Exclusive: Jason Collins opens up on life and the NBA
APR 02, 2014 9:00a ET
When Jason Collins came out, he was out of the NBA. Unwavering in his goal to get back into the NBA, he stayed in shape in anticipation for the call … if it came.
The Brooklyn Nets finally reached out around the All-Star break, and the 12-year veteran was ready. He impressed in a one-on-one workout, which earned him a 10-day contract making Collins the first openly gay player in one of the big four professional American sports leagues.
This week, Collins collaborated with FOXSports’ Brendon Ayanbadejo for a wide-ranging interview in an the Unconventional Wisdom podcast series.
How difficult was it to keep working out, knowing there might not be an opportunity?
“You try to control what you can control,” Collins said. “What was in my hand was how hard I worked. I put myself in the best possible position.”
Collins has played in 15 of 19 games, and earned a contract for the remainder of the season. The Nets are 14-5 since signing the Stanford grad. They are unbeaten in nine home games since Collins’ arrival.
“The reception has been incredible. The guys have been great so far as camaraderie,” Collins said. “And J (Jason) Kidd has made the transition from Hall of Fame player (to coach). He had the highest basketball IQ of anyone I played with, at both ends of the court.”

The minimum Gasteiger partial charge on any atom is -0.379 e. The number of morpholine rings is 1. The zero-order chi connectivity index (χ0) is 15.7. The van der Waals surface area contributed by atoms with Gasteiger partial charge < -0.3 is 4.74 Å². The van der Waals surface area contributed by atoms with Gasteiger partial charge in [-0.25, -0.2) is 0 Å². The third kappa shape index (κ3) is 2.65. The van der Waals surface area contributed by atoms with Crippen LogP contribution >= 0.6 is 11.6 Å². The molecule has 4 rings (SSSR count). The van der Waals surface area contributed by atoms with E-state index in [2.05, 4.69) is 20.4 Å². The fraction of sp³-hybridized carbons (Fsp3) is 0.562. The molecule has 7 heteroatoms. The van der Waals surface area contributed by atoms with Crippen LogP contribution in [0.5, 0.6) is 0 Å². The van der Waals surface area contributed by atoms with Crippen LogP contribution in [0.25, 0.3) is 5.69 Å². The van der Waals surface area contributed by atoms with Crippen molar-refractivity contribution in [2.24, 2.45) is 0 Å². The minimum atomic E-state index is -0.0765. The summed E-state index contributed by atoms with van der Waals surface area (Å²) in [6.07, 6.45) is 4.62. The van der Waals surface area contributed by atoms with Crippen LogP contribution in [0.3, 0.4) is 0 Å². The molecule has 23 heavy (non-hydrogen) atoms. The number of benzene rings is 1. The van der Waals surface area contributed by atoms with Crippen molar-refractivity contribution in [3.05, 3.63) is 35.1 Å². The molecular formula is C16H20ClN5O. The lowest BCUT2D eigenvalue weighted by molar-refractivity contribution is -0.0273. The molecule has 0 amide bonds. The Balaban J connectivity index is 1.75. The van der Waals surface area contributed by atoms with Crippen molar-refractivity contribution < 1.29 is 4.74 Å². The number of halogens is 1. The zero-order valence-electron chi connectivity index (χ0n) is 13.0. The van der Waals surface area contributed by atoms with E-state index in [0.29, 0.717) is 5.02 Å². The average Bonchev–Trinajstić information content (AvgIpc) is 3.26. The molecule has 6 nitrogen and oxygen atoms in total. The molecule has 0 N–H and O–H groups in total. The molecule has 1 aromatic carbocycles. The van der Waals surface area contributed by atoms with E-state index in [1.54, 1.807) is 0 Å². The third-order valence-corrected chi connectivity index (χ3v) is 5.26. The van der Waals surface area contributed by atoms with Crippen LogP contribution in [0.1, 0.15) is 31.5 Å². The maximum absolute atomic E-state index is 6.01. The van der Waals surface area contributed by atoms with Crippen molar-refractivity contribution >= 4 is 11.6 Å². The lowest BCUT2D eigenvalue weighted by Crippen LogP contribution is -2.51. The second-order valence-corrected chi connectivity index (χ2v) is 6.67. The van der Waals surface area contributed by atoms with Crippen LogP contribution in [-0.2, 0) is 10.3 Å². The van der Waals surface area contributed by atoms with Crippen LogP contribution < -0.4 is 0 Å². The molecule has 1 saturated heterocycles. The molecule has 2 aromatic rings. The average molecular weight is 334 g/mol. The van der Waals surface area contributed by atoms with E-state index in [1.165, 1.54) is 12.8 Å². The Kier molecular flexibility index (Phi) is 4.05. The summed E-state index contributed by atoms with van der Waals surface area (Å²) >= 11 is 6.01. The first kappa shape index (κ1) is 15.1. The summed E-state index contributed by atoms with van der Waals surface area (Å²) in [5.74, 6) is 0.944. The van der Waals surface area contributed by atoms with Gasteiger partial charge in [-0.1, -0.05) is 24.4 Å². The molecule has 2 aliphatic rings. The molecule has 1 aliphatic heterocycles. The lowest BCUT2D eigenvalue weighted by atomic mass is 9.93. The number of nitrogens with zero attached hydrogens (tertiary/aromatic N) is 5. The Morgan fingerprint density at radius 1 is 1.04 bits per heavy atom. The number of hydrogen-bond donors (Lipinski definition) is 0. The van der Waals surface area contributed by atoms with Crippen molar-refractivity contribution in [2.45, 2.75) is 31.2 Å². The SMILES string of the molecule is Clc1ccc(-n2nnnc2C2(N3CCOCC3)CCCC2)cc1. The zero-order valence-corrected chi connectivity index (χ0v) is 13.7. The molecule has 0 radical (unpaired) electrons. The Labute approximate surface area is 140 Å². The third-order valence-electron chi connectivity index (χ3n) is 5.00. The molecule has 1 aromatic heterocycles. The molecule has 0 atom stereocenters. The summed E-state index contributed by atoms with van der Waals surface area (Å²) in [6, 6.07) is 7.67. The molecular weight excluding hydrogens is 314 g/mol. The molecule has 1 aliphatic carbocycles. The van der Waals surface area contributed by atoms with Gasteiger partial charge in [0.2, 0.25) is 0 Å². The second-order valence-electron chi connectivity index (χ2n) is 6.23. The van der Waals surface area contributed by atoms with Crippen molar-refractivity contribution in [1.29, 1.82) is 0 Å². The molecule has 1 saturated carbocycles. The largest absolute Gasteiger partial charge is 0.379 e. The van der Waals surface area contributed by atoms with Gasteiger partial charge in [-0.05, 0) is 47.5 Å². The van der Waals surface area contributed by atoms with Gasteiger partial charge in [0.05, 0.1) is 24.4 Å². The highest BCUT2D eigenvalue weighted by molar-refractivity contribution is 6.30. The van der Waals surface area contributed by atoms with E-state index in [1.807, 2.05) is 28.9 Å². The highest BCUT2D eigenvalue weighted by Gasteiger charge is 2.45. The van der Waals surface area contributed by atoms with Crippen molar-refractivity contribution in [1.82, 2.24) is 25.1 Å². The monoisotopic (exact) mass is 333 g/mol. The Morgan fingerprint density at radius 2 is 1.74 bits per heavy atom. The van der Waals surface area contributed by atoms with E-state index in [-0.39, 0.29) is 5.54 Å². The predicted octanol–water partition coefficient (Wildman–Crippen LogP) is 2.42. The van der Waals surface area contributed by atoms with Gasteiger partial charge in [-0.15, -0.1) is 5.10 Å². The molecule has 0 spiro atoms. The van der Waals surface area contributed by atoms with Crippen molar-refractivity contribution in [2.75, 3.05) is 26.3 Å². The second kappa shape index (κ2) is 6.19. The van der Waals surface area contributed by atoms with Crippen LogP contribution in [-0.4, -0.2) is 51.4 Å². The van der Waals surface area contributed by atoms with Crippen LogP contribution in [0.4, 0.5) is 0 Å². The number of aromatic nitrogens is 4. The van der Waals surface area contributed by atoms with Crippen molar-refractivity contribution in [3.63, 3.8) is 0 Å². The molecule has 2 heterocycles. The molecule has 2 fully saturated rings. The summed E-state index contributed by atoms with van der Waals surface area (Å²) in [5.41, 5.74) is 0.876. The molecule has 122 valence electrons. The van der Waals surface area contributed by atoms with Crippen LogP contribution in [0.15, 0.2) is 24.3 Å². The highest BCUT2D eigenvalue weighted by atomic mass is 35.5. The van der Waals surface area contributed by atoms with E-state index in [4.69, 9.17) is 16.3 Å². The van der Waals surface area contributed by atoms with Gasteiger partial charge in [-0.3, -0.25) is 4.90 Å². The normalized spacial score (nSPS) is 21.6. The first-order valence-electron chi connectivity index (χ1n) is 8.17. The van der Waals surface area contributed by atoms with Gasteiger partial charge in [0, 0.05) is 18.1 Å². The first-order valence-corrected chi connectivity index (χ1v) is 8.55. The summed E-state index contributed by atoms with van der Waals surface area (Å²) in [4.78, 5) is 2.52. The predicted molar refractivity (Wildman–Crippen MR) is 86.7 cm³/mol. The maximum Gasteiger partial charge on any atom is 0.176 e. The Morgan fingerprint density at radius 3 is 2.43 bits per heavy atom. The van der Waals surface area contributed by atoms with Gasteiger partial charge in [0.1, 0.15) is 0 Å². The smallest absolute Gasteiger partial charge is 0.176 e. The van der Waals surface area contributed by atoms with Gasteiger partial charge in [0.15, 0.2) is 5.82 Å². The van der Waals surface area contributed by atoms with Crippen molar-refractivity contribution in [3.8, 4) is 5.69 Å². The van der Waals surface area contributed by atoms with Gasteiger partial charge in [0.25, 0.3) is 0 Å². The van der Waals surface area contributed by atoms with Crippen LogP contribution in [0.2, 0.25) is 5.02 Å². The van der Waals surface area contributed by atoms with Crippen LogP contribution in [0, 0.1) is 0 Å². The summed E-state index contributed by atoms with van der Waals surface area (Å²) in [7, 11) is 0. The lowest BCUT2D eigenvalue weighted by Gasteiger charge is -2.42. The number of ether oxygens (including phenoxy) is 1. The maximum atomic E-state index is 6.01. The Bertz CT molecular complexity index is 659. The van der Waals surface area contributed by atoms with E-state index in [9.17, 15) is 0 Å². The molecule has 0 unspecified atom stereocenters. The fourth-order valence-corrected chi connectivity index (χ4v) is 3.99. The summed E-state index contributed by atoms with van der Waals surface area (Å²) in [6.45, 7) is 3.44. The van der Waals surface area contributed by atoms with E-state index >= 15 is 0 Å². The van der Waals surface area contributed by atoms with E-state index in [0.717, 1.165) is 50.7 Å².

Collins offered praise to the NBA hierarchy for making his return to the game a smooth one.
“David Stern and Adam Silver set the tone,” he said. “It’s really cool to see people comfortable in their own skin and be comfortable with who they are.”
Collins no longer has to hide behind “the mask.” In fact, he told Ayanbadejo that his boyfriend has been welcome in the Nets’ family room at home games and has made road trips with him, including one trip to Miami when the team faced the Heat. (Sam Gardner spoke to Matthew Shepard's parents last year after Jason Collins revealed he wore No. 98 as a tribute to their slain son.)
Collins also has seized the opportunity to provide veteran leadership, on and off the court.
“I look at myself as an uncle or big brother,” he said. “I know what it is like to put the mask on and have to hide.”
When asked if he believed there were other gay players in the NBA, Collins said, “I know I’m not the only one. I am not going to limit it to only the NBA.”
Collins also helped Michael Sam with his decision to come out. He advised the Missouri star and eventually trained with him.
“Michael is a great guy,” Collins said. “The first time I talked to him was the Thursday before the announcement.
“I met with him Friday and my first impression was how comfortable he was. How much he is respected as a person, as a teammate, and as a man.”
Collins is philosophical about the timing of his decision to come out.
“I try not to go through life with regrets,” he said. “I look at it as a learning experience, not just for me but for other people as well.”